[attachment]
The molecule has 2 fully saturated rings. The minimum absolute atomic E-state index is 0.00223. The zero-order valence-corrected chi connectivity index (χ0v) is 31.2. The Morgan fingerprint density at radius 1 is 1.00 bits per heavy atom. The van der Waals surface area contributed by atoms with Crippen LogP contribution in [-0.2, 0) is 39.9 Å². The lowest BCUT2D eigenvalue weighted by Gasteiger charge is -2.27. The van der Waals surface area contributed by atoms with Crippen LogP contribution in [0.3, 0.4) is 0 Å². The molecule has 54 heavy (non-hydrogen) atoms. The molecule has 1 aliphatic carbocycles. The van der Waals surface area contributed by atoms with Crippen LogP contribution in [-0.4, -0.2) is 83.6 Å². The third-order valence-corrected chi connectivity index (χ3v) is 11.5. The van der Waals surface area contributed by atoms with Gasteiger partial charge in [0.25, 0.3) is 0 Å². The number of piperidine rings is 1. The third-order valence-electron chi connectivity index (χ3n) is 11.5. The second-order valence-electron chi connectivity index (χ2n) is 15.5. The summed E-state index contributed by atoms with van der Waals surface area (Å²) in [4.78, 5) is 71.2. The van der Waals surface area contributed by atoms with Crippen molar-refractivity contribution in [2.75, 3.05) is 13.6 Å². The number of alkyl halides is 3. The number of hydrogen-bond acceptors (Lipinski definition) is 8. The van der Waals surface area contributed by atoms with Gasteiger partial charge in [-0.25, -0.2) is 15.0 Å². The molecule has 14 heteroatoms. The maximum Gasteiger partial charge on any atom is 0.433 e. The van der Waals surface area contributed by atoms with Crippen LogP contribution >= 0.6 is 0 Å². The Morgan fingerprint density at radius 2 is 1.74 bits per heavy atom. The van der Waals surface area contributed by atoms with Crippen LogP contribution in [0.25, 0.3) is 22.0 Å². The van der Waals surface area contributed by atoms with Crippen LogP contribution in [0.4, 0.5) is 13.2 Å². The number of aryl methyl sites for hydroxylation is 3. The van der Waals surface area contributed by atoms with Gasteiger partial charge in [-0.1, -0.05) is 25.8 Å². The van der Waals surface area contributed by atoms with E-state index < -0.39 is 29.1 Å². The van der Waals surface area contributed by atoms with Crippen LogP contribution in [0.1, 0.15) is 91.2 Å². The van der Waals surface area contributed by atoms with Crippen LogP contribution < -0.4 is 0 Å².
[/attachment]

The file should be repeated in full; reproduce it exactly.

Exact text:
The molecule has 2 fully saturated rings. The minimum absolute atomic E-state index is 0.00223. The zero-order valence-corrected chi connectivity index (χ0v) is 31.2. The Morgan fingerprint density at radius 1 is 1.00 bits per heavy atom. The van der Waals surface area contributed by atoms with Crippen LogP contribution in [-0.2, 0) is 39.9 Å². The lowest BCUT2D eigenvalue weighted by Gasteiger charge is -2.27. The van der Waals surface area contributed by atoms with Crippen LogP contribution in [0.3, 0.4) is 0 Å². The molecule has 54 heavy (non-hydrogen) atoms. The molecule has 1 aliphatic carbocycles. The van der Waals surface area contributed by atoms with Crippen LogP contribution in [-0.4, -0.2) is 83.6 Å². The third-order valence-corrected chi connectivity index (χ3v) is 11.5. The van der Waals surface area contributed by atoms with Gasteiger partial charge in [0.25, 0.3) is 0 Å². The number of piperidine rings is 1. The third-order valence-electron chi connectivity index (χ3n) is 11.5. The second-order valence-electron chi connectivity index (χ2n) is 15.5. The summed E-state index contributed by atoms with van der Waals surface area (Å²) in [4.78, 5) is 71.2. The van der Waals surface area contributed by atoms with Crippen molar-refractivity contribution in [2.75, 3.05) is 13.6 Å². The number of alkyl halides is 3. The number of hydrogen-bond acceptors (Lipinski definition) is 8. The van der Waals surface area contributed by atoms with Gasteiger partial charge in [-0.25, -0.2) is 15.0 Å². The molecule has 14 heteroatoms. The maximum Gasteiger partial charge on any atom is 0.433 e. The van der Waals surface area contributed by atoms with Crippen LogP contribution >= 0.6 is 0 Å². The Morgan fingerprint density at radius 2 is 1.74 bits per heavy atom. The van der Waals surface area contributed by atoms with Crippen LogP contribution in [0.25, 0.3) is 22.0 Å². The van der Waals surface area contributed by atoms with Crippen LogP contribution in [0.4, 0.5) is 13.2 Å². The number of aryl methyl sites for hydroxylation is 3. The van der Waals surface area contributed by atoms with Gasteiger partial charge in [-0.1, -0.05) is 25.8 Å². The van der Waals surface area contributed by atoms with E-state index < -0.39 is 29.1 Å². The van der Waals surface area contributed by atoms with Crippen LogP contribution in [0.1, 0.15) is 91.2 Å². The van der Waals surface area contributed by atoms with Crippen LogP contribution < -0.4 is 0 Å².